The game makes clear who the main antagonist is, but their spotlight is stolen by the wide cast of other antagonists Pit is battling. And while the “main antagonist” is still active in the plot, they more flit between attacking Pit, fighting alongside him, and simply making comedic jabs at him. At the end of the game, the narrative decides it’s time to wrap things up, and tries to bring the focus back on this main antagonist to gear the player up for the final battle. At this point, I get that this villain is doing bad things, but ultimately I just don’t really feel motivated to defeat them because I haven’t been sparring against just them the whole game, but rather fighting against a whole collection of opposing forces. So while the final chapter is appropriately overblown and dramatic, the game’s narrative sort of ended on an odd note for me. It wasn’t so much: “Yeah, I saved the world!” rather than the game basically just telling me that it was time to end things, that this wacky adventure had gone on long enough. 


The plot of the game unfolds almost entirely in-game, with barely any cut-scenes, only a few at the end of some chapters that never last more than a minute. The story is almost entirely told in the dialogue between the wide cast of characters that chatter constantly amongst each other and with Pit as Pit fights wave after wave of monsters. This approach is unique and the high energy of the game is always flowing, but it’s difficult to focus on two information streams at once: on the bottom screen the game’s colorful cast of characters (represented by hand-drawn anime-style pictures) is chatting exuberantly with each other and on the top screen hordes of enemies are attacking me. I’ll focus on the dialogue, but take a beating from enemies, or I’ll focus on the gameplay and I’ll miss dialogue and plot points. It’s a bit frustrating and sometimes I would just stop in a safe area and listen to the dialogue so I wouldn’t miss anything.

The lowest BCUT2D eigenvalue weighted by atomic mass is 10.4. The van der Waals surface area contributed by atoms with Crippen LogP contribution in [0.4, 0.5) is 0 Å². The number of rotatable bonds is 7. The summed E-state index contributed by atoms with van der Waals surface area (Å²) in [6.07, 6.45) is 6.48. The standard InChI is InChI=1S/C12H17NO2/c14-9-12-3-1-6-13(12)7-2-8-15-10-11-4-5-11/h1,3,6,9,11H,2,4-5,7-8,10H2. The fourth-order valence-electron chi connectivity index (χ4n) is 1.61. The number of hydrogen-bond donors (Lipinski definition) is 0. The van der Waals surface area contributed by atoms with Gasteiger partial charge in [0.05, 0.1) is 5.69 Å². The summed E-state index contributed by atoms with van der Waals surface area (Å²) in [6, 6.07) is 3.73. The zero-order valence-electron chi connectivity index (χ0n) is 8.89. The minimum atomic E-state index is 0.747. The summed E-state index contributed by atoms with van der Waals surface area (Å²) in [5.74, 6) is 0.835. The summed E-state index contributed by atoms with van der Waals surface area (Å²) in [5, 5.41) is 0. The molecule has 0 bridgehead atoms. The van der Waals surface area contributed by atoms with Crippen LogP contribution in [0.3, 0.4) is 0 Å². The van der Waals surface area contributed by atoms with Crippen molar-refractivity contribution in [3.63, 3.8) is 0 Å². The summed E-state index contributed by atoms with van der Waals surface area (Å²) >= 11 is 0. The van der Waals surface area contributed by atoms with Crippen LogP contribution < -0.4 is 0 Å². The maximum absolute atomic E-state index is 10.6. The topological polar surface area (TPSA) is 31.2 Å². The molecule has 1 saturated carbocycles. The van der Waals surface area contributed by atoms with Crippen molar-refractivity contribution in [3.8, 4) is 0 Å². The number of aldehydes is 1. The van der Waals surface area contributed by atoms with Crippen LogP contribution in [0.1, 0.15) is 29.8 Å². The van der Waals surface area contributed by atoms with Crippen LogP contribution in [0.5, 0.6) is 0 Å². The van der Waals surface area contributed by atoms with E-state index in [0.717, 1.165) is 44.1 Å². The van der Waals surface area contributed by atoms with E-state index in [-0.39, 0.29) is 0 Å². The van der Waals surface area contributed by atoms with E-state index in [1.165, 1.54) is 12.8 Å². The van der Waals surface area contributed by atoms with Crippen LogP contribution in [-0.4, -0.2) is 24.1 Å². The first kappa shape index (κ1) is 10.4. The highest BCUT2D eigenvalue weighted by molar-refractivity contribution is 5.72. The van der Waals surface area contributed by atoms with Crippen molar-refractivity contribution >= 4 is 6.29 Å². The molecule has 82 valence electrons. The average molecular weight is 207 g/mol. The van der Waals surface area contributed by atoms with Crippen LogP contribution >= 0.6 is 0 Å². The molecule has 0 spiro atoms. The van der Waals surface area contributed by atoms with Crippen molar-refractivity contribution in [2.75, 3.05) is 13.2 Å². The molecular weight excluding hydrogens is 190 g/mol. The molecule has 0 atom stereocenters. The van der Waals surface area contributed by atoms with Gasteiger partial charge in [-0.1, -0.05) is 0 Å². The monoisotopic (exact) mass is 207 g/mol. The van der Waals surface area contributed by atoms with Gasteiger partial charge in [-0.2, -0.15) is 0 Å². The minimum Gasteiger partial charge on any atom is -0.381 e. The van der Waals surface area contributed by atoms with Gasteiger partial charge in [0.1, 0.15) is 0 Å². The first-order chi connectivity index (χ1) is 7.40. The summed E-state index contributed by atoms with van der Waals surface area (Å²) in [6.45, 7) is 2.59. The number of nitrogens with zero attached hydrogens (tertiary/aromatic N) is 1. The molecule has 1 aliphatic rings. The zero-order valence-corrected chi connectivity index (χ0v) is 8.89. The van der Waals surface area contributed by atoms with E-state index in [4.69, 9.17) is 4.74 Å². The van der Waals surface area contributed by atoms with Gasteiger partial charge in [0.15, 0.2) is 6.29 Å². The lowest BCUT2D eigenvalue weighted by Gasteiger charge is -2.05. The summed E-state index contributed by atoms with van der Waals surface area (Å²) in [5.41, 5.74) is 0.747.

As I said before, every character in the story, including bosses, are given tons of dialogue and personality, and some of the bosses Pit fights don’t even seem that bad so I feel guilty destroying them at the end of each chapter. Pit’s main adversary jokes at one point in the game about how Pit (and thus the player) solves all their problems by just going around and shooting everything in sight. Pit’s opponents in the game often jest about how he’s just a puppet who does whatever his goddess Palutena tells him to do, and I can’t help but feel like they aren’t too far from the truth most of the time. Pit doesn’t seem to think for himself too often and the game makes fun of this fact. The main villain questions why Pit is trying to defeat them near the end of the game (a pertinent question given those motivation issues I mentioned earlier), and Pit responds by reciting verbatim the speech Palutena gave him earlier in the same chapter, in which he embarrassingly plays right into the villain’s snarky hands. Because of these points and his na├»ve demeanor, Pit is just kind of a dork and also comes across as actually a pretty shallow character. Perhaps his shallow characterization is purposeful, as like I said the game itself pokes fun at him, but it’s worth noting that it often feels like things just happen to Pit as the more interesting characters around him provide most of the entertainment and wit. In this sense, just as Palutena literally controls Pit’s flight path in the game’s on-rails flight sections, Uprising is a game that doesn’t give the player much free agency and feels more like a forced path that a higher power is controlling.